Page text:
People like Podhoretz and Krauthammer have an importance transcending their impact on their own readers for they serve as touchstones for conservative non-Jewish opinion makers who wish Israel well. If people like columnists Rich Lowry (who edits The National Review) and Emmett Tyrrell, who also edits American Spectator, were not intimidated by those whom they view as possessing the highest credentials when it comes to Israel, they would surely educate their own influential readership concerning the folly of Sharon's government both in imperiling the future of Israel and in paving the way for a terrorist "Hamastan" or "Hezbollahstan." To be sure there are Christian supporters of Israel who refused to be blindsided, evangelicals like Cal Thomas (his blunt article was called "The End of Israel?" and Joseph Farah, and others like radio host John Batchelor (who actually went to Gush Katif), the always clear-seeing Frank Gaffney, blogger Jack Wheeler, Sean Hannity and Washington Times editor Wes Pruden.
Even those few Jewish newspapers with intelligent, normally sober editors-?like The Jewish Exponent in Philadelphia and the Connecticut Jewish Ledger -- refused to criticize Sharon's shameless betrayal of his commitments both to the public which elected him and to the Gaza communities he had so long supported. The New York Sun, edited by Seth Lipsky (who purports to be a disciple of Jabotinsky!) was equally disappointing. Thus an August 5 editorial forcibly outlined the consequences of an American retreat in Iraq, quoting Bin Laden's 1996 fatwa in which he spoke of Somalia and Lebanon and of Americans who "left the area carrying disappointment, humiliation, defeat and your dead with you."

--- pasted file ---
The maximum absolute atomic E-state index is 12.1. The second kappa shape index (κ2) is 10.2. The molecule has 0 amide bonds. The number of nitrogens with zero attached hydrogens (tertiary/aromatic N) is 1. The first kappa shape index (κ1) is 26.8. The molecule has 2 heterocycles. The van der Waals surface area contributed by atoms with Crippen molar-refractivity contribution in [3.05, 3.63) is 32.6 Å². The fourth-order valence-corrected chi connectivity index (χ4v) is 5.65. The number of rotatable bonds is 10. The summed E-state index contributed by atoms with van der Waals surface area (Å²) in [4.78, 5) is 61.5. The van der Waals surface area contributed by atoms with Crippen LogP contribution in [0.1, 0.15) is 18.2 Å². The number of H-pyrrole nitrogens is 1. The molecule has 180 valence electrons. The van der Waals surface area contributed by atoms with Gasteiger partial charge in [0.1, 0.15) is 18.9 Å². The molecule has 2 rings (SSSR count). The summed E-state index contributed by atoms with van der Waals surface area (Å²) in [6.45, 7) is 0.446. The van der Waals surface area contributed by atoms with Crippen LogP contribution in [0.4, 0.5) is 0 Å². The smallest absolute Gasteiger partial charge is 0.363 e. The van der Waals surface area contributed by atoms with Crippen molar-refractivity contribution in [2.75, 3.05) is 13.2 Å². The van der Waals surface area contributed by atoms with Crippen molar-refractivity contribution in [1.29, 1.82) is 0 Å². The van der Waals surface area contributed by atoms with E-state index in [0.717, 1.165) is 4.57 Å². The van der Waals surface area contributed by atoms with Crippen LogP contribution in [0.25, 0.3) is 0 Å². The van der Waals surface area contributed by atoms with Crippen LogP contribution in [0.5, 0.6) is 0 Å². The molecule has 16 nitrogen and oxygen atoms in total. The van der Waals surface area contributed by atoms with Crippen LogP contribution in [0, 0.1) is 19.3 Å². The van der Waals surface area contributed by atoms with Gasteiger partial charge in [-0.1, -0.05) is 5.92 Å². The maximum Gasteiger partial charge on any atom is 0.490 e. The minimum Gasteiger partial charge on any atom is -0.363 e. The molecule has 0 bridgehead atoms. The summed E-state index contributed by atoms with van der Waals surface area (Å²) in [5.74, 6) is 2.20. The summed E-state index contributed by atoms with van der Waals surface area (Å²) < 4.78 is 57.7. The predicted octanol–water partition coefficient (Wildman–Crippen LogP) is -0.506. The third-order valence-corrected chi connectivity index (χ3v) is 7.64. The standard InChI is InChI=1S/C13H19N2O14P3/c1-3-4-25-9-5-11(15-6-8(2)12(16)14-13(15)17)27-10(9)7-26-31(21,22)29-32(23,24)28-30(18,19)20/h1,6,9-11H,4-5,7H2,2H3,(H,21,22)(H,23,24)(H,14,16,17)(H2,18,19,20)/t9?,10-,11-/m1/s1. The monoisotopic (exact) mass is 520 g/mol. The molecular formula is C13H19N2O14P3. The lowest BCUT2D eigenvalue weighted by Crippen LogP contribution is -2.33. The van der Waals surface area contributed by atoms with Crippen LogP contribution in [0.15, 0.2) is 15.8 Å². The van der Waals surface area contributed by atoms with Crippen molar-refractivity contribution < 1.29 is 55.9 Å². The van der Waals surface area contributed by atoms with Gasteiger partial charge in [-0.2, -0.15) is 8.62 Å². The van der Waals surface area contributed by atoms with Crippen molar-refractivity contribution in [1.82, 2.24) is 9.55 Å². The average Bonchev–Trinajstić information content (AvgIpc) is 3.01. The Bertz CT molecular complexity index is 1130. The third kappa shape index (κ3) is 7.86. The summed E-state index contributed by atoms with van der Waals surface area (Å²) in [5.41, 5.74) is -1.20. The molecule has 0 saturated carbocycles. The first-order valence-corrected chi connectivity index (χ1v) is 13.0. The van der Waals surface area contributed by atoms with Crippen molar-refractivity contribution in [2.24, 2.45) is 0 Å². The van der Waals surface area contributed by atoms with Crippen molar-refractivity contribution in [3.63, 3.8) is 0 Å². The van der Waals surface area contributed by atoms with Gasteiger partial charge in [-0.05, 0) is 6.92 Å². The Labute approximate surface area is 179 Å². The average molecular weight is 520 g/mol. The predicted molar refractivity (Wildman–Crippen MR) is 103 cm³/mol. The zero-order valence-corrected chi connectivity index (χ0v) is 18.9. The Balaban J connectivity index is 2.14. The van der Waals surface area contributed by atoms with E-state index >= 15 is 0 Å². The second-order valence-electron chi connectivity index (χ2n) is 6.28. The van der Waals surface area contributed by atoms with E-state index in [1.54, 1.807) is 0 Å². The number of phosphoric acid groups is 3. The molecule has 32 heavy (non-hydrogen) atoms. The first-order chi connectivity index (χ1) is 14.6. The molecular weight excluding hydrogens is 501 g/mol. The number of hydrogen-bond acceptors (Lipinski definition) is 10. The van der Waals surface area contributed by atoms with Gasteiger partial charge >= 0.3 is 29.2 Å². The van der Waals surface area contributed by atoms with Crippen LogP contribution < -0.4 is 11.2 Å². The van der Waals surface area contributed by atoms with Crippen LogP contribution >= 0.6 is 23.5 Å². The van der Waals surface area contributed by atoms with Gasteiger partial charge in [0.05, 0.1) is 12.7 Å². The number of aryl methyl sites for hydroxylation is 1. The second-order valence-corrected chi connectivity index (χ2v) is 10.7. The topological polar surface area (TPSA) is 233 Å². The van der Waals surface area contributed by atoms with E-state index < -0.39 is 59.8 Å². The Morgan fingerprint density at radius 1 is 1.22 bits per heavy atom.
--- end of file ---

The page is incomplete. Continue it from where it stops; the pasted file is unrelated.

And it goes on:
Exactly a week later its editorial on Israel's surrender of the Gaza and northern Samaria communities was a wishy washy endorsement arguing it was a retreat "a Jewish democracy has decided... needs to be made" Yet, as celebrating Hamas terrorists joyfully emphasized, Israel was carrying "disappointment, humiliation, defeat" and yes, the exhumed bodies of those who died there. The Sun's confused editorial page failed to see the blatant contradiction in its warnings against a terror victory in Iraq and its endorsement of that same victory in Israel. The Sun, for all its merits in many areas, has been a disappointment on Israel, where it has not been the bracing antidote to the New York Times many had hoped it would be. Instead of offering columns by clear thinking Israeli writers like Carolyn Glick, Evelyn Gordon, Sarah Honig or Naomi Ragen, The Sun is the platform for Hillel Halkin, an endless fount of rationalizations for Israeli retreats.